Exception Handling – ORACLE PL/SQL Chapter Wise Interview Questions

Exception Handling – ORACLE PL/SQL Chapter Wise Interview Questions

Question 1:
What is RAISE_APPLICATION_ERROR?
Answer:
It is a built in function. – This enables you to specified user defined error messages.
Syntax:

indicates an error number that contains any value between – 20,000 to -20,999.

Question 2:
What is Exception Handling?
Answer:
PL/SQL provides a feature to handle the Exceptions which occur in a PL/SQL Block known as exception Handling. Using Exception Handling we can test the code and avoid it from exiting abruptly. When an exception occurs a message which explains its cause is received.
PL/SQL Exception message consists of three parts.

  1. Type of Exception
  2. An Error Code
  3. A message

By handling the exceptions we can ensure a PL/SQL block does not exit abruptly.

Question 3:
What is the general structure of Exception Handling?
Answer:
The General Syntax for coding the exception section

General PL/SQL statements can be used in the Exception Block.

Question 4:
How to write Nested Exceptions?
Answer:

In the above case, if the exception is raised in the inner block it should be handled in the exception block of the inner PL/SQL block else the control moves to the Exception block of the next upper PL/SQL Block. If none of the blocks handle the exception the program ends abruptly with an error.

Question 5:
What are the different types of Exception?
Answer:
There are 3 types of Exceptions:

  1. Named System Exceptions
  2. Unnamed System Exceptions
  3. User-defined Exceptions

Question 6:
What are the Named & Unnamed Exceptions?
Answer:

  • Named System Exceptions:
    System exceptions are automatically raised by Oracle, when a program violates a RDBMS rule. There are some system exceptions which are raised frequently, so they are pre-defined and given a name in Oracle which is known as Named System Exceptions.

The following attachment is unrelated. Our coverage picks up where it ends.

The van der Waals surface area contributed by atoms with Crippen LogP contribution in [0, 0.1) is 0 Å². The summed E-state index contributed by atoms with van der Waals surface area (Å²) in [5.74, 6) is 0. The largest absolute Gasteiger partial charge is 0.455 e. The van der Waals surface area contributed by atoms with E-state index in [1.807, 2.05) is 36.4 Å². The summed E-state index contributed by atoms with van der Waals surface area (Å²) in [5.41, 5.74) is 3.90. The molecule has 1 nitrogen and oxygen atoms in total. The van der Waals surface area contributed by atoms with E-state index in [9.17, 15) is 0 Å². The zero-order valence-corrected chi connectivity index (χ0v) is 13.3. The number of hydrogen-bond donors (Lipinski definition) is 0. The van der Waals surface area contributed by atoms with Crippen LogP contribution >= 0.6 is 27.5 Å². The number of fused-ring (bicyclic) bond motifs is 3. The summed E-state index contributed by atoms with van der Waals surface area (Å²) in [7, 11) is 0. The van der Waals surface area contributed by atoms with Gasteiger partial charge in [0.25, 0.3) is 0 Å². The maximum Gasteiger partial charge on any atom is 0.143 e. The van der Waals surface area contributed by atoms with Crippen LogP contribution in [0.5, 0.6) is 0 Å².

For example: NO_DATA_FOUND and ZERO_DIVIDE are called Named System exceptions.

Named system exceptions are:

  1. Not Declared explicitly,
  2. Raised implicitly when a predefined Oracle error occurs,
  3. Caught by referencing the standard name within an exception-handling routine.
  • Unnamed System Exceptions:
    Those system exception for which oracle does not provide a name is known as unnamed system exception. These exceptions do not occur frequently. These Exceptions have a code and an associated message.

There are two ways to handle unnamed system exceptions:

  1. By using the WHEN OTHERS exception handler, or
  2. By associating the exception code to a name and using it as a named exception.
    We can assign a name to unnamed system exceptions using a Pragma called EXCEPTION_NIT.
    EXCEPTION_INIT will associate a predefined Oracle error number to a programmer defined exception name.

Question 7:
Explain RAISE_APPLICATION_ERROR & its purpose.
Answer:
RAISE_APPLICATION_ERROR is a built-in procedure in oracle which is used to display the user-defined error messages along with the error number whose range is in between -20000 and – 20999.
Whenever a message is displayed using
RAISE_APPLICATION_ERROR, all previous transactions which are not committed within the PL/SQL Block are rolled back automatically (i.e. change due to INSERT, UPDATE, or DELETE statements).
RAISE_APPLICATION_ERROR raises an exception but does not handle it.
RAISE_APPLICATION_ERROR is used for the following reasons,

  1. To create a unique id for a user-defined exception.
  2. To make the user-defined exception look like an Oracle error.

The General Syntax to use this procedure is:
RAISE_APPLICATION_ERROR (error_number, error_message);

  1. The Error number must be between -20000 and -20999
  2. The Error_message is the message you want to display when the error occurs.

Question 8:
What are the steps involved to use
RAISE_APPLICATION_ERROR?
Answer:
Steps to be followed to use RAISE_APPLICATION_ERROR procedure:

  1. Declare a user-defined exception in the declaration section.
  2. Raise the user-defined exception based on a specific business rule in the execution section.
  3. Finally, catch the exception and link the exception to a user-defined error number in RAISE_APPLlCATION_ERROR.

Question 9:
Any three PL/SQL Exceptions?
Answer:
Too_many_rows, No_Data_Found, Value_Error, Zero_Error, Others .

 

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